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K Class Manning Wardle. Peter K "kit", EM gauge

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Those of you with long memories might vaguely recall seeing this a few years ago, when it played an ignominious supporting role as the Dismal Failure in a thread where Metropolitan built the same kit in one go at lightning speed.  Since then my progress has been of the two-steps-forwards-one-step-backwards variety, with frequent lengthy breaks when I've hit a major setback of one kind or another and walking away has been preferable to hurling the thing at the wall!




Peter K kits don't have the best reputation in the world and there are a few areas where it left a bit to be desired.  The worst instance was being etched from brass that was far harder than necessary (Something of a Peter K speciality) so was difficult to fold, bend and - especially - dimple rivets.  Then there was the firebox wrapper that only clad two-thirds of the firebox.  Or the bunker that only had three sides . . .

However, they were only minor irritations rather than major problems.


The major problems were mostly caused by the kit dating from 1985, when chassis design was far less sophisticated than it is now, and being designed around components that have long-since ceased to be available.

The manufacturer intended it to have Sharman wheels on 2mm axles in a rigid chassis powered through a Peter K gear bracket by a Sagami motor mounted vertically in the firebox. 

What its got - after three major rebuilds - are Gibson wheels on eighth-inch axles in a compensated chassis powered through a High Level gearbox by a Mashima motor mounted horizontally in the boiler.  There is the odd part that hasn't need drastic alteration in order to accommodate those changes, but not many of them!




All of my locos are compensated but this was my first attempt at compensating one that wasn't designed with it in mind.  It was immediately obvious that the frames are so insubstantial there simply wasn't enough area of metal in the relevant areas to create cut-outs for conventional hornblocks and guides.  I therefore went right back to basics and used the "primitive" system described in Mike Sharman's book about compensation, which is to elongate the axle holes and solder what are effectively oval bushes filed from fairly thick brass onto the insides of the frames.

All three versions of the chassis have had this system.

The MkI chassis had simple oval bushes for 2mm axles.

The MkII chassis used simple oval bushes for eighth-inch axles.

The MkIII version has inverted "U" shaped bushes that were intended to allow wheelsets to be dropped out.

The MkII version was the best.  The chassis is extremely low-slung and the wire retainers needed for the current MkIII version further complicate the already difficult job of contriving pick-ups in in the very restricted space beneath the loco.




Oh yes!  Pick-ups!  I thought split-axle construction might be the solution but this was also foiled by the brevity of the frames.  The copper-clad frame spacers needed for split-chassis are a lot thicker than conventional brass spacers so need a greater surface area to be soldered to that the Manning Wardle chassis simply didn't have in the relevant areas.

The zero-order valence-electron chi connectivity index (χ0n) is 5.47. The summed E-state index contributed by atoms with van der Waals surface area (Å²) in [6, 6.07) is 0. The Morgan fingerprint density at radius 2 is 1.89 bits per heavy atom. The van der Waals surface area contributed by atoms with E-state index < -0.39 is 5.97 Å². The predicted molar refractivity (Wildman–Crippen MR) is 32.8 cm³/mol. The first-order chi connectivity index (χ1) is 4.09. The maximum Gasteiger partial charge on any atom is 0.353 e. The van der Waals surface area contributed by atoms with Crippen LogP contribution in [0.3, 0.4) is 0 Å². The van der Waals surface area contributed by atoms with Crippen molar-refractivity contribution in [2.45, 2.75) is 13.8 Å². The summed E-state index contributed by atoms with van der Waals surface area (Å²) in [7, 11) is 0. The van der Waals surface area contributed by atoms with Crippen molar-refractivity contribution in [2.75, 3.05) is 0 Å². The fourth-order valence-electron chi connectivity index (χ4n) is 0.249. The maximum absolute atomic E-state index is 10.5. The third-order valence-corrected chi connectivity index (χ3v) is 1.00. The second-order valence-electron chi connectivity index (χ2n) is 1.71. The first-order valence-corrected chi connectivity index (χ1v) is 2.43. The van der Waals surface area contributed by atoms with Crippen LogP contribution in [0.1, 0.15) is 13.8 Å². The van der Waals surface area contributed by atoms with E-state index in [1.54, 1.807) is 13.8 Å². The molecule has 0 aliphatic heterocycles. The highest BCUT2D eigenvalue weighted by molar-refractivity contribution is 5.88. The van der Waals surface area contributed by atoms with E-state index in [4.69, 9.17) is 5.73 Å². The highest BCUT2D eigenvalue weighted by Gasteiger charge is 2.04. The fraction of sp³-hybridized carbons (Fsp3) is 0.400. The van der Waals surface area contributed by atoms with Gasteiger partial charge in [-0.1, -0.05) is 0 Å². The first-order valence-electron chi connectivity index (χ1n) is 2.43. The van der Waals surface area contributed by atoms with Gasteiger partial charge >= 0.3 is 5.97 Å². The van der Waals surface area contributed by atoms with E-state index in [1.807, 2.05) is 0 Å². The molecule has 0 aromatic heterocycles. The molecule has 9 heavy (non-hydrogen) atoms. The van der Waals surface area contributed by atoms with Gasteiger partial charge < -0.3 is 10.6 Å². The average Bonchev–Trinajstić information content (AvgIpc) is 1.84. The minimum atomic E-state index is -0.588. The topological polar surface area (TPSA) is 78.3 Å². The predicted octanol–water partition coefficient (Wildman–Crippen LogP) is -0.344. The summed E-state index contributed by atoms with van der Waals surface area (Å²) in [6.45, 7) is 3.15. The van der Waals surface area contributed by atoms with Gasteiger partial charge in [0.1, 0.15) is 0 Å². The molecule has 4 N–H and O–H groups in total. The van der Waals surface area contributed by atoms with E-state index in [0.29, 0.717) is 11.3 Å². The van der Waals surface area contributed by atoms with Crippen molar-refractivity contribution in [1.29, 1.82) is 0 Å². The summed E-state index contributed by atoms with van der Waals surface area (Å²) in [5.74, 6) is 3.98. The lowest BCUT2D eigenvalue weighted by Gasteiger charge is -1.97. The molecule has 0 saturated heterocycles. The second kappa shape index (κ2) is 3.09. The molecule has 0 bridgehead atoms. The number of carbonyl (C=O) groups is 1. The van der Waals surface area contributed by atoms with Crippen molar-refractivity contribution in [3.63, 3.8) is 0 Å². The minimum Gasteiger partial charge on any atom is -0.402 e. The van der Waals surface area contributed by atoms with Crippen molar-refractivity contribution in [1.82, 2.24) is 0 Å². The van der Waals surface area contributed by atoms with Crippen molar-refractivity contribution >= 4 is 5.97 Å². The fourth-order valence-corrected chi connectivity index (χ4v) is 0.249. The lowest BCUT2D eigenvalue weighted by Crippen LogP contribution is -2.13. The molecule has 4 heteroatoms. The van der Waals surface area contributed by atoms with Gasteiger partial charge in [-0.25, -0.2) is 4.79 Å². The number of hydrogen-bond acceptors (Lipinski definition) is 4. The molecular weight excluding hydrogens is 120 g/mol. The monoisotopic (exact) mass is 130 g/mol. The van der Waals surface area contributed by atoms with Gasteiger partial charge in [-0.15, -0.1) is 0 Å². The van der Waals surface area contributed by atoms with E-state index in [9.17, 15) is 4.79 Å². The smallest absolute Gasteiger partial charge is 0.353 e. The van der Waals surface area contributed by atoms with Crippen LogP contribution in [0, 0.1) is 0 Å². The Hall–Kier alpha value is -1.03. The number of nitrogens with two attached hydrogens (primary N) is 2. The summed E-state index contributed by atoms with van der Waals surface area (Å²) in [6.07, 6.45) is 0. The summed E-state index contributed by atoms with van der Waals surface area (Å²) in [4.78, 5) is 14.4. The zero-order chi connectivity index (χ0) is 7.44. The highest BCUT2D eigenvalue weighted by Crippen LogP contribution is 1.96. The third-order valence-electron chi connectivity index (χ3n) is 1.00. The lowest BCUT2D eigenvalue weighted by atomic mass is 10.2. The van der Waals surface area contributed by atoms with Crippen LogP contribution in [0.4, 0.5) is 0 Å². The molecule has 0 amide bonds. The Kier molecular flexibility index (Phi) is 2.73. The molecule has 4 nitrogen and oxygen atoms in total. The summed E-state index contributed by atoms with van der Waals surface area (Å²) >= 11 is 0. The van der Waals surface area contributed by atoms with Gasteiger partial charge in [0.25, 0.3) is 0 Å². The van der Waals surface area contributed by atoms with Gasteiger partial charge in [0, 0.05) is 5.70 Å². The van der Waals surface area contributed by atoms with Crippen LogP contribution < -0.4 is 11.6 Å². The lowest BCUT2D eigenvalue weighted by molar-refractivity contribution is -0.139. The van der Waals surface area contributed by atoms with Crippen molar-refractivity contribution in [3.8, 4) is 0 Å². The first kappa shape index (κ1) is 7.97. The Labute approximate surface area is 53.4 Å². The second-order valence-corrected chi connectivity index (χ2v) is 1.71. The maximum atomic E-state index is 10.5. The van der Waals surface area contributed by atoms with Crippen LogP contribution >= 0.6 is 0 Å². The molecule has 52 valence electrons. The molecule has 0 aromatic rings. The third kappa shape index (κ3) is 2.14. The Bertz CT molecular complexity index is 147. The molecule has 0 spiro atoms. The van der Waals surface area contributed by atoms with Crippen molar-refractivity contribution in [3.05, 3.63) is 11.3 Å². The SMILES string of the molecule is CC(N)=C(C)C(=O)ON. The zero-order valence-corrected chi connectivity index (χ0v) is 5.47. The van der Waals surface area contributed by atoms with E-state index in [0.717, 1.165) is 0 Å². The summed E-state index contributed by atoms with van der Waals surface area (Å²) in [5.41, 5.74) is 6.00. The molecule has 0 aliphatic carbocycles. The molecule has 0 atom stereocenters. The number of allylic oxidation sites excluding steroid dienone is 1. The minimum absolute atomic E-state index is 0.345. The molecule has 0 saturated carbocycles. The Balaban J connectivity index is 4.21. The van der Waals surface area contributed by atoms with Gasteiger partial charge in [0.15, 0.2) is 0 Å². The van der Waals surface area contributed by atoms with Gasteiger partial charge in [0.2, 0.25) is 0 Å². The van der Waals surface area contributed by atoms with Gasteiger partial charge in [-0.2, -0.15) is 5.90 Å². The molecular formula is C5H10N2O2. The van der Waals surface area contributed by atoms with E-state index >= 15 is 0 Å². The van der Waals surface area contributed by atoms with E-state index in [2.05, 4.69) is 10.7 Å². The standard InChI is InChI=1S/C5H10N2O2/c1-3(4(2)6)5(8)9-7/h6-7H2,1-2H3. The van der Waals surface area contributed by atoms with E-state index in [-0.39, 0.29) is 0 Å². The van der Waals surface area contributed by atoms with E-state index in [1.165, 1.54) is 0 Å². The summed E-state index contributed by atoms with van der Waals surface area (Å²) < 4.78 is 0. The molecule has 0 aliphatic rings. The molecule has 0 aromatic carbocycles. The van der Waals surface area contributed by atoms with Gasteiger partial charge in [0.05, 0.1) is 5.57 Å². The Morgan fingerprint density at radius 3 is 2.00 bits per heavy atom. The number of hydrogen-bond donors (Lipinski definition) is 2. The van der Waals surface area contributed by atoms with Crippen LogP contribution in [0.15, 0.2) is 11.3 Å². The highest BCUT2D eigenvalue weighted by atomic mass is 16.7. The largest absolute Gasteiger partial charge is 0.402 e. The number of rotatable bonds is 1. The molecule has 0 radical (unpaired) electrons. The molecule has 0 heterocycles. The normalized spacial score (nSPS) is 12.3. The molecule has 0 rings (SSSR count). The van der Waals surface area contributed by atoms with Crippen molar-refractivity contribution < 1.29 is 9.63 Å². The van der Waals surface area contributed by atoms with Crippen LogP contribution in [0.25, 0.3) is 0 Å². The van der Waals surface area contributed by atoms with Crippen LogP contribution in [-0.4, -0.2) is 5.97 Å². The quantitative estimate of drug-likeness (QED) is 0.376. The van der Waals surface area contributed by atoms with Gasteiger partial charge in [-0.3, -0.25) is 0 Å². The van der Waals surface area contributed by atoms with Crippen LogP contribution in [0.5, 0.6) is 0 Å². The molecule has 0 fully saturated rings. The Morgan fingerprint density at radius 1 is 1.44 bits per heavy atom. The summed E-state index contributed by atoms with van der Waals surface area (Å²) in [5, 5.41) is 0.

What I ended up with are conventional phosphor-bronze wire wipers soldered to brass wire bus-bars that run from behind the front chassis spacer to inside the firebox then turn through 90 degrees to thread their way up through the heart of the gearbox.  I was holding my breath when I first tried it but it wasn't as difficult as I'd feared. One mistake I made was to re-use the bus-bars and wipers from the MkII chassis when I built the MkIII version.  Inevitably, they suffered a fair bit of battering and bending when they got ripped out then reinstated so they now look quite wonky and needed a lot of tweaking before they would even think about doing the job for which they were intended.




That is pretty much the story so far.

The Fat Lady has yet to sing but I'd like to think that the end is in sight.  I'm also aware that there is still plenty more time for a few more backward steps and at least one more walk-away-or-hurl-it-at-the-wall interlude.

I came extremely close to one of the latter last weekend, when one of the gearbox idler shafts slipped its moorings and slid out far enough to render me unable to separate chassis from body.  When umpteen varieties of gentle persuasion failed I had to resort to brute force and ignorance and by the time I eventually succeeded I had induced quite a nasty twist in the chassis.  The twist has since been corrected but I'm still plucking up the courage to find out how well the chassis now runs.


I'll get there . . .  eventually.

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I admire your persistence with this Mike and the end result as it currently is looks pretty good despite a difficult start.


The problem you had with the High Level 'box is one that I avoid by adding some strips of nickel silver - High Level very helpfully provide these as part of the gearbox etch - to retain the idler shafts. I don't think that I'm alone in making this modification as standard. Yes, it requires a quick hand with the iron and a thorough clean up afterwards but it saves trouble later. Good luck with reaching the finish.



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